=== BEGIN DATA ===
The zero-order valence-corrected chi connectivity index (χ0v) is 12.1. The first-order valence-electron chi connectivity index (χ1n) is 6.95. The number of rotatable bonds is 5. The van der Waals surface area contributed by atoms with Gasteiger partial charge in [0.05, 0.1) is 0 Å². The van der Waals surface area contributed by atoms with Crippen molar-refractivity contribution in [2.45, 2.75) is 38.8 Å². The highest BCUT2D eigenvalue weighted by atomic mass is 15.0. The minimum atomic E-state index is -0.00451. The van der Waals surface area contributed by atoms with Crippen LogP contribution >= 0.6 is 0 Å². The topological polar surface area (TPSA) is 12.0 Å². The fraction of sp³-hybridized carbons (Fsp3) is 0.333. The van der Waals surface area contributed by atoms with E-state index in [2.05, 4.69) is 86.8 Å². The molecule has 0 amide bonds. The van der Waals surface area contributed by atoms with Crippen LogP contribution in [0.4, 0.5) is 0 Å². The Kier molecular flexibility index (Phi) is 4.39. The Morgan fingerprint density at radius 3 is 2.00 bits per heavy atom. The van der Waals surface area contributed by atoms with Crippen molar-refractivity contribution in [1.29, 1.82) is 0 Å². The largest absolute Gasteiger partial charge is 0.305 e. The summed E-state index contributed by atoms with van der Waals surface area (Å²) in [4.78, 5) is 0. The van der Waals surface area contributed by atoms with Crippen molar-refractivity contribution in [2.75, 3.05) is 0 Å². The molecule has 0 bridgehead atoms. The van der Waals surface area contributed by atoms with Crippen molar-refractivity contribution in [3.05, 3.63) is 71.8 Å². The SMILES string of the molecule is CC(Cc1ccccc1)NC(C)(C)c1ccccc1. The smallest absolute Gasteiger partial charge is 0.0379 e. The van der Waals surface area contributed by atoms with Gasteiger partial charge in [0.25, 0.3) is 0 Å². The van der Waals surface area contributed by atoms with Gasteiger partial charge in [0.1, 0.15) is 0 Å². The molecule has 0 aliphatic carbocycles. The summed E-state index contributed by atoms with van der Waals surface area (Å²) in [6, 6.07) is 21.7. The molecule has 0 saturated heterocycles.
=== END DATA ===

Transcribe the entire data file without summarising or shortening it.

The zero-order valence-corrected chi connectivity index (χ0v) is 12.1. The first-order valence-electron chi connectivity index (χ1n) is 6.95. The number of rotatable bonds is 5. The van der Waals surface area contributed by atoms with Gasteiger partial charge in [0.05, 0.1) is 0 Å². The van der Waals surface area contributed by atoms with Crippen molar-refractivity contribution in [2.45, 2.75) is 38.8 Å². The highest BCUT2D eigenvalue weighted by atomic mass is 15.0. The minimum atomic E-state index is -0.00451. The van der Waals surface area contributed by atoms with Crippen LogP contribution >= 0.6 is 0 Å². The topological polar surface area (TPSA) is 12.0 Å². The fraction of sp³-hybridized carbons (Fsp3) is 0.333. The van der Waals surface area contributed by atoms with E-state index in [2.05, 4.69) is 86.8 Å². The molecule has 0 amide bonds. The van der Waals surface area contributed by atoms with Crippen LogP contribution in [0.4, 0.5) is 0 Å². The Kier molecular flexibility index (Phi) is 4.39. The Morgan fingerprint density at radius 3 is 2.00 bits per heavy atom. The van der Waals surface area contributed by atoms with Crippen molar-refractivity contribution in [1.29, 1.82) is 0 Å². The largest absolute Gasteiger partial charge is 0.305 e. The summed E-state index contributed by atoms with van der Waals surface area (Å²) in [4.78, 5) is 0. The van der Waals surface area contributed by atoms with Crippen molar-refractivity contribution in [2.75, 3.05) is 0 Å². The molecule has 0 bridgehead atoms. The van der Waals surface area contributed by atoms with Crippen molar-refractivity contribution in [3.05, 3.63) is 71.8 Å². The SMILES string of the molecule is CC(Cc1ccccc1)NC(C)(C)c1ccccc1. The smallest absolute Gasteiger partial charge is 0.0379 e. The van der Waals surface area contributed by atoms with Gasteiger partial charge in [0.25, 0.3) is 0 Å². The van der Waals surface area contributed by atoms with Gasteiger partial charge in [0.1, 0.15) is 0 Å². The molecule has 0 aliphatic carbocycles. The summed E-state index contributed by atoms with van der Waals surface area (Å²) in [6, 6.07) is 21.7. The molecule has 0 saturated heterocycles.